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Industry Voices: Liz Hawkinson, A Triple Threat



Liz Hawkinson, right, working the walk-up window at La Pistoa at Eastside

If you’re a fan of Meatloaf—the singer, not the entrée—you know "two out of three ain’t bad," unless, of course, it’s losing two of your three jobs during a pandemic.

Elizabeth Hawkinson, 29, had three workplace gems strung together: acting in local musical theater, serving at Grand Café and teaching voice and piano lessons at Sarah Jane's Music School in Northeast Minneapolis. All three jobs had flexibility written into their DNA, which enabled her to not only make a living, but to indulge in her three passions. “They’re all service—service of the playwright, a guest or a student,” she says.

The transition from in-person lessons to Zoom lessons was seamless at Sarah Jane’s, but when both restaurants and theaters went dark, Hawkinson was out of work for the foreseeable future. 

The staff at Grand received the news from Owner/Chef Jamie Malone a couple of days before the bulk of restaurants in the city had to close. “That was helpful in applying for unemployment, we didn’t have to wait,” she says. “Being a freelance artist, you’re really well prepared, you know how to adjust. You’re used to a very dynamic economy. This is not new.”

Liz Hawkinson

Grand’s was the only income Hawkinson applied for unemployment to replace. Each week she logs into the state’s website to adjust her hours. “There’s so many people on the system (now), and I think they’re trying to take you at your word. That’s what’s tricky about unemployment, it’s designed for when you lose a salaried job and not for people in and out of the economy.”

Unemployment through July was generous, thanks to the additional dollars from the Fed, but Hawkinson isn’t concerned about when the extra cushion goes away.  She practices a “lean lifestyle.” “Living below my means is a great way to keep stress at bay,” she contends. 

Her last play, A Gentleman’s Guide to Love and Murder, had just closed in mid-February, so she was not left in the unfathomable situation of memorized lines with no one to hear. Some theaters, like the Jungle Theater in Lyn-Lake area of Minneapolis, had to close in the middle of a production, leaving the set on stage and the actors unsure of when or if the play would ever go on.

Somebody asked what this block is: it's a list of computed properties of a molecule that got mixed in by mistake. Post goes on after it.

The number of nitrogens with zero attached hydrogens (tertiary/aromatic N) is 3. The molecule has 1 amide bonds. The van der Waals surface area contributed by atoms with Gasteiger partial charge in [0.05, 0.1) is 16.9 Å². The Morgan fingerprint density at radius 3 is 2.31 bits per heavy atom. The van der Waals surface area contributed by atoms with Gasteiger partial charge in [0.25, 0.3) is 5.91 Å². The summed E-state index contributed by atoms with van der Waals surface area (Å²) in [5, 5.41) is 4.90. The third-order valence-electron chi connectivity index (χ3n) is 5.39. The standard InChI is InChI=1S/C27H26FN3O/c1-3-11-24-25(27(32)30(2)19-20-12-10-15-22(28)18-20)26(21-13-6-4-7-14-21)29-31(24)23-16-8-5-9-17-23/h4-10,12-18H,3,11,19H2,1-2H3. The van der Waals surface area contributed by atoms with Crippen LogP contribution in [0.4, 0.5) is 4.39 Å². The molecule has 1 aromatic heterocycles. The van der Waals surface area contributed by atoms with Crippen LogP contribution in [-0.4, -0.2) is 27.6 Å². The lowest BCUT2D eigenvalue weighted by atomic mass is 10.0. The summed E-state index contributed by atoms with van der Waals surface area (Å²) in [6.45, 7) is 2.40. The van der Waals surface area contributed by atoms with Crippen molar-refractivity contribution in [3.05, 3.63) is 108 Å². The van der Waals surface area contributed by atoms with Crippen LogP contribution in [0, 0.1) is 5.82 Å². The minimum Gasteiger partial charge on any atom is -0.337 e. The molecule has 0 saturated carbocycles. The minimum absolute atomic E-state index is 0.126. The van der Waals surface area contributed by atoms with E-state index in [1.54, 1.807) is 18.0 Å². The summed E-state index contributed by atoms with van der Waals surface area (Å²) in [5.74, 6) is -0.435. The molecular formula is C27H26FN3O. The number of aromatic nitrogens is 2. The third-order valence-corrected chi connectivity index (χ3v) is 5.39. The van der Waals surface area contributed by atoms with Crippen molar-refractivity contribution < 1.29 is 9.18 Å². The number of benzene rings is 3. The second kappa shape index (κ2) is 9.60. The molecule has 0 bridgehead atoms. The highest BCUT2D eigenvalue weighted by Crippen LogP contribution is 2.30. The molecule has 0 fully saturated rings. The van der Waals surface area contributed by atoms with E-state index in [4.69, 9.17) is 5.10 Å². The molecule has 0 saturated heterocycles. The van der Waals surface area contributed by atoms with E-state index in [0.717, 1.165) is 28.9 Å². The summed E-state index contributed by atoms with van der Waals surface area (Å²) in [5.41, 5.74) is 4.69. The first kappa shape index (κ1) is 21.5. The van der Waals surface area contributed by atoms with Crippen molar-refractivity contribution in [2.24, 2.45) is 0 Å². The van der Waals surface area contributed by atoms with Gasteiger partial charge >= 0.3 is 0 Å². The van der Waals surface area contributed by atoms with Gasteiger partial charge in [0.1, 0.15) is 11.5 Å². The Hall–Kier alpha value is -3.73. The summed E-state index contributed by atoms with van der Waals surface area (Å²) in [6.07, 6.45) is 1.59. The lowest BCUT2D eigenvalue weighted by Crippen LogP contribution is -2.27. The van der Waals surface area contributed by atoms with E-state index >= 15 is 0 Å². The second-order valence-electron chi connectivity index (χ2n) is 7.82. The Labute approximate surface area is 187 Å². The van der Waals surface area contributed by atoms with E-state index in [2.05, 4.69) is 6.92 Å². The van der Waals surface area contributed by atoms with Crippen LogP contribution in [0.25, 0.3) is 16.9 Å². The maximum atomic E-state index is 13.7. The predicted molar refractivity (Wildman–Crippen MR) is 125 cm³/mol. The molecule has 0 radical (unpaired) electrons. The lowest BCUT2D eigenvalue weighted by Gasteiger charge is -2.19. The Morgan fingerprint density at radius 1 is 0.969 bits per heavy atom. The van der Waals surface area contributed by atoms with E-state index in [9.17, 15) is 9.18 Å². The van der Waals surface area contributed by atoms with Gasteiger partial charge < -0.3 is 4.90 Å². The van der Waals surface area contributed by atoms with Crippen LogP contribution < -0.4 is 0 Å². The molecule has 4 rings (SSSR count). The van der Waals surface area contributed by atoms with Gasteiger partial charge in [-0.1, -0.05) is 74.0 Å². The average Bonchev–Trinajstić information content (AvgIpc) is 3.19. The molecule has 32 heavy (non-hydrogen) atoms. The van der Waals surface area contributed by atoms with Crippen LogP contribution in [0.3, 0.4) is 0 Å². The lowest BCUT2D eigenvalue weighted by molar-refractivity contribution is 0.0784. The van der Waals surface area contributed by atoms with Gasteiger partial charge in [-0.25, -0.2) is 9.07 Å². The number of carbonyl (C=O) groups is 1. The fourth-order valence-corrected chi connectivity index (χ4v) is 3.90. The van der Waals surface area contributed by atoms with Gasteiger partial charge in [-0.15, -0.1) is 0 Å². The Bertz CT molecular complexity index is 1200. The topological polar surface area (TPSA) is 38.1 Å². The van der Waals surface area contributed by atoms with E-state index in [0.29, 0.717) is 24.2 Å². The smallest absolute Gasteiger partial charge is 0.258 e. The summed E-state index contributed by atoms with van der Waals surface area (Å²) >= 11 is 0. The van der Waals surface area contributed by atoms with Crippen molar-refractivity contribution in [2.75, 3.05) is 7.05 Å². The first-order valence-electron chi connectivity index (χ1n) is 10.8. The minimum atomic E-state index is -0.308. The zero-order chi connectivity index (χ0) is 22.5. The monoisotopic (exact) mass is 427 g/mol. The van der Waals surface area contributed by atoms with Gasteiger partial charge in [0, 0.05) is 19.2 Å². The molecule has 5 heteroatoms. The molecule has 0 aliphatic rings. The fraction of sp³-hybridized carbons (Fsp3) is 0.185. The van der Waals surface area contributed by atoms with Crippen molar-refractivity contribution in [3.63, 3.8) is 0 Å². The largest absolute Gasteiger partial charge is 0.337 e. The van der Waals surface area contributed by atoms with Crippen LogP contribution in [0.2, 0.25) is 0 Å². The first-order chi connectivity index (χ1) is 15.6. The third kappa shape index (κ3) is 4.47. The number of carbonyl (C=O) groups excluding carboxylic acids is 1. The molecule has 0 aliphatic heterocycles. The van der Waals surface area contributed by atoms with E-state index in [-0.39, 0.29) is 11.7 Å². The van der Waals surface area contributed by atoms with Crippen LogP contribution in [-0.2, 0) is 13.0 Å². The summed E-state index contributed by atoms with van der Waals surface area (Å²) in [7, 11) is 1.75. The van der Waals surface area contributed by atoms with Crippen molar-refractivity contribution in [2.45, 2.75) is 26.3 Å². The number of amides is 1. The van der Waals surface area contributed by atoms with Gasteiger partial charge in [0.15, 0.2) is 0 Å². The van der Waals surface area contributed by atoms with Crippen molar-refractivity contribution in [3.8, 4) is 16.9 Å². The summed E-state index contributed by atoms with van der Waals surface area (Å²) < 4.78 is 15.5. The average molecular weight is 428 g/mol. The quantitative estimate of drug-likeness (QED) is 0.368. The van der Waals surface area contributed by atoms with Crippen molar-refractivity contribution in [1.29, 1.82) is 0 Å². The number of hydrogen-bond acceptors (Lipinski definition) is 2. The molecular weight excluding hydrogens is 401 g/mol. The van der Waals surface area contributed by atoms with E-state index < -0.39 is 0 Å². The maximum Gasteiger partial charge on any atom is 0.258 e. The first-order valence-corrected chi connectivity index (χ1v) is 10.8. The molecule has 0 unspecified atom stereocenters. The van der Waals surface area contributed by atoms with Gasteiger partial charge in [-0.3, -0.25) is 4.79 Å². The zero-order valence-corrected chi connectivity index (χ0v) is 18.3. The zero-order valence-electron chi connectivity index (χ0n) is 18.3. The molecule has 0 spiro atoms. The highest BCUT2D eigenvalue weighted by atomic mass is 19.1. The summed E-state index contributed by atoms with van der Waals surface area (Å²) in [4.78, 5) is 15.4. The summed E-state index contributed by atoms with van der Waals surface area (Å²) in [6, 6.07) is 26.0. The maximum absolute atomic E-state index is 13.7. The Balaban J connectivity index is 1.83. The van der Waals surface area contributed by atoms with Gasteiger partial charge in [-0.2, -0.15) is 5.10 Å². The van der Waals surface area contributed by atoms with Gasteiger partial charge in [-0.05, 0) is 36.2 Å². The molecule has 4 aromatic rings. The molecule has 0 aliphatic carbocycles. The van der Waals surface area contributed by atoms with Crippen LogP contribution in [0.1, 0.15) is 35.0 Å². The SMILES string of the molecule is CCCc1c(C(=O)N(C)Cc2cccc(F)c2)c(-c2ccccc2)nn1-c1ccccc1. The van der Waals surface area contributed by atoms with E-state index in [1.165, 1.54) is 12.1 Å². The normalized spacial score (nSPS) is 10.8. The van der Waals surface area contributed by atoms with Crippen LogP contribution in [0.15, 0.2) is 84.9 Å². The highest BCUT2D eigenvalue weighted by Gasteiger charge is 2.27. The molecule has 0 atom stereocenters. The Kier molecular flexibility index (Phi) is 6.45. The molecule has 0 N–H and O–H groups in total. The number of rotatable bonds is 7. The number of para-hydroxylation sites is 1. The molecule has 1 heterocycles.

Liz Hawkinson in the Asolo Repertory's production of Sweeney Todd in May 2019. (Photo by Cliff Roles)

To fill her time while the economy was closed, Hawkinson took advantage of living near the Stone Arch Bridge, where she can take walks or run by the river. “I’m staying home as much as I can, because I can,” she says. “I live with several other people, so I want to be as modest with our circles as possible.” That changed, however, with the killing of George Floyd. “ I’ve been out at various protests, practicing being as safe as possible,” she says. 

Hawkinson is getting ready to return to her serving job, and says, as for acting, the forced break “allows the theater world to recalibrate and genuinely find the needs of modern-day Americans.”

“I think really good theater is an agent of change,” she says. “I think it can benefit from new work and new stories that our culture will be ready to hear and happy to take in it.”

The same may hold true for restaurants, which are having a seminal moment for some needed change as well. 

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